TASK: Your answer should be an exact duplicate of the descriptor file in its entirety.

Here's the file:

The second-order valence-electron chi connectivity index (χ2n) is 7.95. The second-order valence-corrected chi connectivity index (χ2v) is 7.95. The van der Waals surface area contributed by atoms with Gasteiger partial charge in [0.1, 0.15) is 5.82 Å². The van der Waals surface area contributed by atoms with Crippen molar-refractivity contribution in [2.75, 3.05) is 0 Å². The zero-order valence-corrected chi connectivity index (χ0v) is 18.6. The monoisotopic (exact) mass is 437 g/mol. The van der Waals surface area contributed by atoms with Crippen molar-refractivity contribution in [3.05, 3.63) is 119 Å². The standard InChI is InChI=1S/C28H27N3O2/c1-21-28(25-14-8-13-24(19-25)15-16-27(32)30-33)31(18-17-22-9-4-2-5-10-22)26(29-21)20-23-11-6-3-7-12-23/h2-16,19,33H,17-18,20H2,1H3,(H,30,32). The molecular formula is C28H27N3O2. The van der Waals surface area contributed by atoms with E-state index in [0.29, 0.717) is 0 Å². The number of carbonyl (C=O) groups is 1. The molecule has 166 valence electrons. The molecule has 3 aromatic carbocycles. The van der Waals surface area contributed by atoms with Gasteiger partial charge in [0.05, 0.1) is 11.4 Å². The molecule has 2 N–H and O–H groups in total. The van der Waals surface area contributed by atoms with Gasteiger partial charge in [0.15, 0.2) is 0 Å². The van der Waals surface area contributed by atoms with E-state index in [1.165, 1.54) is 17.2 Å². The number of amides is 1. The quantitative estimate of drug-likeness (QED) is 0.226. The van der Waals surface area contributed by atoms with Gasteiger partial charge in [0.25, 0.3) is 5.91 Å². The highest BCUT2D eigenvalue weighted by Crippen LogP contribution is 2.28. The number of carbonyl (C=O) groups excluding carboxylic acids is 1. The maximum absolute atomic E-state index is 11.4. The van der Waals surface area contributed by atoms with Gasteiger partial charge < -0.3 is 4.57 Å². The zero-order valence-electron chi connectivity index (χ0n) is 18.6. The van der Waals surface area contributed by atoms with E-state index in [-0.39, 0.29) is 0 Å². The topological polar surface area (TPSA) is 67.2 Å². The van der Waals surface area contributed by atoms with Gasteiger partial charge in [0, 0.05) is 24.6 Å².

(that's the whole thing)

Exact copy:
The second-order valence-electron chi connectivity index (χ2n) is 7.95. The second-order valence-corrected chi connectivity index (χ2v) is 7.95. The van der Waals surface area contributed by atoms with Gasteiger partial charge in [0.1, 0.15) is 5.82 Å². The van der Waals surface area contributed by atoms with Crippen molar-refractivity contribution in [2.75, 3.05) is 0 Å². The zero-order valence-corrected chi connectivity index (χ0v) is 18.6. The monoisotopic (exact) mass is 437 g/mol. The van der Waals surface area contributed by atoms with Crippen molar-refractivity contribution in [3.05, 3.63) is 119 Å². The standard InChI is InChI=1S/C28H27N3O2/c1-21-28(25-14-8-13-24(19-25)15-16-27(32)30-33)31(18-17-22-9-4-2-5-10-22)26(29-21)20-23-11-6-3-7-12-23/h2-16,19,33H,17-18,20H2,1H3,(H,30,32). The molecular formula is C28H27N3O2. The van der Waals surface area contributed by atoms with E-state index in [0.29, 0.717) is 0 Å². The number of carbonyl (C=O) groups is 1. The molecule has 166 valence electrons. The molecule has 3 aromatic carbocycles. The van der Waals surface area contributed by atoms with Gasteiger partial charge in [0.05, 0.1) is 11.4 Å². The molecule has 2 N–H and O–H groups in total. The van der Waals surface area contributed by atoms with Gasteiger partial charge in [0.15, 0.2) is 0 Å². The van der Waals surface area contributed by atoms with E-state index in [1.165, 1.54) is 17.2 Å². The number of amides is 1. The quantitative estimate of drug-likeness (QED) is 0.226. The van der Waals surface area contributed by atoms with Gasteiger partial charge in [0.25, 0.3) is 5.91 Å². The highest BCUT2D eigenvalue weighted by Crippen LogP contribution is 2.28. The number of carbonyl (C=O) groups excluding carboxylic acids is 1. The maximum absolute atomic E-state index is 11.4. The van der Waals surface area contributed by atoms with Gasteiger partial charge < -0.3 is 4.57 Å². The zero-order valence-electron chi connectivity index (χ0n) is 18.6. The van der Waals surface area contributed by atoms with E-state index in [-0.39, 0.29) is 0 Å². The topological polar surface area (TPSA) is 67.2 Å². The van der Waals surface area contributed by atoms with Gasteiger partial charge in [0, 0.05) is 24.6 Å².